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The beautiful boomslang

Female boomslang, Pretoria. Photo: Johan Marais
Female boomslang, Pretoria. Photo: Johan Marais

The boomslang – as its name suggests – is a mostly arboreal snake, identified by its large eyes, sturdy head and strongly keeled body scales. (This means that its scales have a ridge down their centre, making the snake rough to the touch.)

It varies in colour depending on where you are. In the Western and Eastern Cape, males are usually dark grey to black, with yellow, orange or green sides; while females are brown in colour.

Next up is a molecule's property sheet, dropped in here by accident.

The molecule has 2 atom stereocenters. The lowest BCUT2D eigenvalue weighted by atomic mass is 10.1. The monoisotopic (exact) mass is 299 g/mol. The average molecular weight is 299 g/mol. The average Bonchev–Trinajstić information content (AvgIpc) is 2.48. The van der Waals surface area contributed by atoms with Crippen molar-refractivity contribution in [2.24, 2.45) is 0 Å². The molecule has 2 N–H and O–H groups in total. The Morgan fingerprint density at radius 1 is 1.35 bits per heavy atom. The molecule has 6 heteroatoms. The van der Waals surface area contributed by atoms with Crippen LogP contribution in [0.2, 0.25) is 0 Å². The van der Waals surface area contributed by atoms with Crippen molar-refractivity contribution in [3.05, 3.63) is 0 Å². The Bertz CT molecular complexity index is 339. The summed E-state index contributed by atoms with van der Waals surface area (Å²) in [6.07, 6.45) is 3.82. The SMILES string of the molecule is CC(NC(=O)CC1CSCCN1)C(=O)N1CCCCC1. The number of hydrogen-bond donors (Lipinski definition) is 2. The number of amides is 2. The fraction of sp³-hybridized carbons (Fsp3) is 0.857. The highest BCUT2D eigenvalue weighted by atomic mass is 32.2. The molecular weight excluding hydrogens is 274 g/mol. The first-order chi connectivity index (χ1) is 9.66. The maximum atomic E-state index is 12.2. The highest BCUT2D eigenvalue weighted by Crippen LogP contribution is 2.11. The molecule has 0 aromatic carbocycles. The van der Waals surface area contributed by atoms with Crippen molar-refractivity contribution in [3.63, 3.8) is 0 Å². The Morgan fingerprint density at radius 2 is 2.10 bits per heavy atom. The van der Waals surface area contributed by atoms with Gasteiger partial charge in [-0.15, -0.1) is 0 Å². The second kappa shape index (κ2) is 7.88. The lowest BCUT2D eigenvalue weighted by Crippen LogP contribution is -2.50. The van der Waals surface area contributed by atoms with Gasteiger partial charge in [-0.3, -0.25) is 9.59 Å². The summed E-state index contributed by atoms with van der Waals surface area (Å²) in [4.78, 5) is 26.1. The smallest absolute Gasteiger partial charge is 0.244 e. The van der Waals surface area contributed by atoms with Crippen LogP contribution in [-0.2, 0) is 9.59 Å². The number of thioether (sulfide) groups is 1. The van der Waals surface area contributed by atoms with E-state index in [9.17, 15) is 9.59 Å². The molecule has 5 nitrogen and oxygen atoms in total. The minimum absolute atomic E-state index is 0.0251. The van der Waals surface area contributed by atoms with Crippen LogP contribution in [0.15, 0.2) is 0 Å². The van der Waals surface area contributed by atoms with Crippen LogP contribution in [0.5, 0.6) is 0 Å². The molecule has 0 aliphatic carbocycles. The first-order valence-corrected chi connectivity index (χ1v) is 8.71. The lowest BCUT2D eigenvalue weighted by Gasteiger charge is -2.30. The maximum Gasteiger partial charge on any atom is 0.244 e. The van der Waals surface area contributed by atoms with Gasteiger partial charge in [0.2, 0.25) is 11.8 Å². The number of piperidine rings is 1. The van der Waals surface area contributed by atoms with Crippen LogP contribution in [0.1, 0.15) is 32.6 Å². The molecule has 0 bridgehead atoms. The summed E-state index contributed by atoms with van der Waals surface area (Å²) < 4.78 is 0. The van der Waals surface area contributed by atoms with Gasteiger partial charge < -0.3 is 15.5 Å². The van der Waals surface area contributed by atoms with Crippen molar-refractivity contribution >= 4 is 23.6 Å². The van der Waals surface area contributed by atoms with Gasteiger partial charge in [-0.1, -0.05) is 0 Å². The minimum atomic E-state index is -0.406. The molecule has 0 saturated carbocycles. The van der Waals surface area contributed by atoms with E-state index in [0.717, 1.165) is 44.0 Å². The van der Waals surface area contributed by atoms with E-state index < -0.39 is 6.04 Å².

Elsewhere in southern Africa, males are sometimes bright green – often with black between the scales, which gives a chequered effect; while females are mostly brown. Juveniles shorter than 80 cm in length are never green, but rather a grey to grey-brown colour with big emerald eyes. The boomslang is hands down one of the most venomous snakes in Africa. Its venom is potently haemotoxic – this means it disrupts the blood-clotting mechanism in the body, which can result in uncontrolled bleeding many hours after a bite.

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